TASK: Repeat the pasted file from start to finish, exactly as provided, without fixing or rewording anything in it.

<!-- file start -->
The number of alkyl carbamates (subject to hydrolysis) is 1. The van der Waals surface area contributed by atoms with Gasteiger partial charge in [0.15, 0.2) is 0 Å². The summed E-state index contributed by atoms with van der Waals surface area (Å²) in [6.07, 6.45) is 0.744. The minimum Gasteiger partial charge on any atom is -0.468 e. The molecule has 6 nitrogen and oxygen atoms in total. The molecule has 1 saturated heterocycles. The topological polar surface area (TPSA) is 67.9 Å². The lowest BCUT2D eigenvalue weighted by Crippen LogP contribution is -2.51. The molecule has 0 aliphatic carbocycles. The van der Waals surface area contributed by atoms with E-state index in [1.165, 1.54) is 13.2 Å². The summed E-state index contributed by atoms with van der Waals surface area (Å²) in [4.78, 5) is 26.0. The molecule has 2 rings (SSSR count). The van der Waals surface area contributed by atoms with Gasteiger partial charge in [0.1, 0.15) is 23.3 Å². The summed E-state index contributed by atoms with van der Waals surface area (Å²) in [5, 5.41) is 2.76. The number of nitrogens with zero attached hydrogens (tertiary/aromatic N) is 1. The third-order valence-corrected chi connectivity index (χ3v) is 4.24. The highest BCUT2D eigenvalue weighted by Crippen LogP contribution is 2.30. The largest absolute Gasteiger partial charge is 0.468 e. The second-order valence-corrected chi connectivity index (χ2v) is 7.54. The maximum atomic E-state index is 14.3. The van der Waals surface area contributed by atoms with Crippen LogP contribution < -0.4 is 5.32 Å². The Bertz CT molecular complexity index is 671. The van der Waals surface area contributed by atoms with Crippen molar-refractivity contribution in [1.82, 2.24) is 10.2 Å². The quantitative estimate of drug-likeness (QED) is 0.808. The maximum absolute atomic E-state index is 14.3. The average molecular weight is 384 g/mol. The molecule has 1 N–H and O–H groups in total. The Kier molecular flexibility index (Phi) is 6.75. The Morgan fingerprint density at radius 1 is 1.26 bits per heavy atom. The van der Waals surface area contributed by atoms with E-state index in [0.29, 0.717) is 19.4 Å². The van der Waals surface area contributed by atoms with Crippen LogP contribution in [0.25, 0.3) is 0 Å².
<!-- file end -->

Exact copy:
The number of alkyl carbamates (subject to hydrolysis) is 1. The van der Waals surface area contributed by atoms with Gasteiger partial charge in [0.15, 0.2) is 0 Å². The summed E-state index contributed by atoms with van der Waals surface area (Å²) in [6.07, 6.45) is 0.744. The minimum Gasteiger partial charge on any atom is -0.468 e. The molecule has 6 nitrogen and oxygen atoms in total. The molecule has 1 saturated heterocycles. The topological polar surface area (TPSA) is 67.9 Å². The lowest BCUT2D eigenvalue weighted by Crippen LogP contribution is -2.51. The molecule has 0 aliphatic carbocycles. The van der Waals surface area contributed by atoms with E-state index in [1.165, 1.54) is 13.2 Å². The summed E-state index contributed by atoms with van der Waals surface area (Å²) in [4.78, 5) is 26.0. The molecule has 2 rings (SSSR count). The van der Waals surface area contributed by atoms with Gasteiger partial charge in [0.1, 0.15) is 23.3 Å². The summed E-state index contributed by atoms with van der Waals surface area (Å²) in [5, 5.41) is 2.76. The number of nitrogens with zero attached hydrogens (tertiary/aromatic N) is 1. The third-order valence-corrected chi connectivity index (χ3v) is 4.24. The highest BCUT2D eigenvalue weighted by Crippen LogP contribution is 2.30. The largest absolute Gasteiger partial charge is 0.468 e. The second-order valence-corrected chi connectivity index (χ2v) is 7.54. The maximum atomic E-state index is 14.3. The van der Waals surface area contributed by atoms with Crippen LogP contribution < -0.4 is 5.32 Å². The Bertz CT molecular complexity index is 671. The van der Waals surface area contributed by atoms with Crippen molar-refractivity contribution in [1.82, 2.24) is 10.2 Å². The quantitative estimate of drug-likeness (QED) is 0.808. The maximum absolute atomic E-state index is 14.3. The average molecular weight is 384 g/mol. The molecule has 1 N–H and O–H groups in total. The Kier molecular flexibility index (Phi) is 6.75. The Morgan fingerprint density at radius 1 is 1.26 bits per heavy atom. The van der Waals surface area contributed by atoms with E-state index in [0.29, 0.717) is 19.4 Å². The van der Waals surface area contributed by atoms with Crippen LogP contribution in [0.25, 0.3) is 0 Å².